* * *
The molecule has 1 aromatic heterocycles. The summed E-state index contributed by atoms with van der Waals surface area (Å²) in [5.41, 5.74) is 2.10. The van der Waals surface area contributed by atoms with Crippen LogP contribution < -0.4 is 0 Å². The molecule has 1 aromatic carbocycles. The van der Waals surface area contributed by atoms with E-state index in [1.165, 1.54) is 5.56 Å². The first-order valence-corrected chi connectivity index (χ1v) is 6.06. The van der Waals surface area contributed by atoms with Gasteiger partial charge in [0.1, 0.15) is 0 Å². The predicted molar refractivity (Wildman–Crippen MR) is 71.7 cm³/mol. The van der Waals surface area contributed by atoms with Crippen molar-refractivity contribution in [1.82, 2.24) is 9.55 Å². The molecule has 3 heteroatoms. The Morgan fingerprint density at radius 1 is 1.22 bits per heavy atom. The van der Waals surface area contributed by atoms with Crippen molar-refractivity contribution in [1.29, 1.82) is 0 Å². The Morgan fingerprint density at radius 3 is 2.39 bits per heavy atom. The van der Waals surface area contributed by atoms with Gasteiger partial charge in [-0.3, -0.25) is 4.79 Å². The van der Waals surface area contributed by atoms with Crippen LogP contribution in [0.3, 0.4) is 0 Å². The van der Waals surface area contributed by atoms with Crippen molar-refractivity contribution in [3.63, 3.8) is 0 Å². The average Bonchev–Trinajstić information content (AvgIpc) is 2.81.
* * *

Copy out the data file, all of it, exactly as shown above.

The molecule has 1 aromatic heterocycles. The summed E-state index contributed by atoms with van der Waals surface area (Å²) in [5.41, 5.74) is 2.10. The van der Waals surface area contributed by atoms with Crippen LogP contribution < -0.4 is 0 Å². The molecule has 1 aromatic carbocycles. The van der Waals surface area contributed by atoms with E-state index in [1.165, 1.54) is 5.56 Å². The first-order valence-corrected chi connectivity index (χ1v) is 6.06. The van der Waals surface area contributed by atoms with Gasteiger partial charge in [0.1, 0.15) is 0 Å². The predicted molar refractivity (Wildman–Crippen MR) is 71.7 cm³/mol. The van der Waals surface area contributed by atoms with Crippen molar-refractivity contribution in [1.82, 2.24) is 9.55 Å². The molecule has 3 heteroatoms. The Morgan fingerprint density at radius 1 is 1.22 bits per heavy atom. The van der Waals surface area contributed by atoms with Crippen molar-refractivity contribution in [1.29, 1.82) is 0 Å². The Morgan fingerprint density at radius 3 is 2.39 bits per heavy atom. The van der Waals surface area contributed by atoms with Gasteiger partial charge in [-0.3, -0.25) is 4.79 Å². The van der Waals surface area contributed by atoms with Crippen LogP contribution in [0.3, 0.4) is 0 Å². The van der Waals surface area contributed by atoms with Crippen molar-refractivity contribution in [3.63, 3.8) is 0 Å². The average Bonchev–Trinajstić information content (AvgIpc) is 2.81.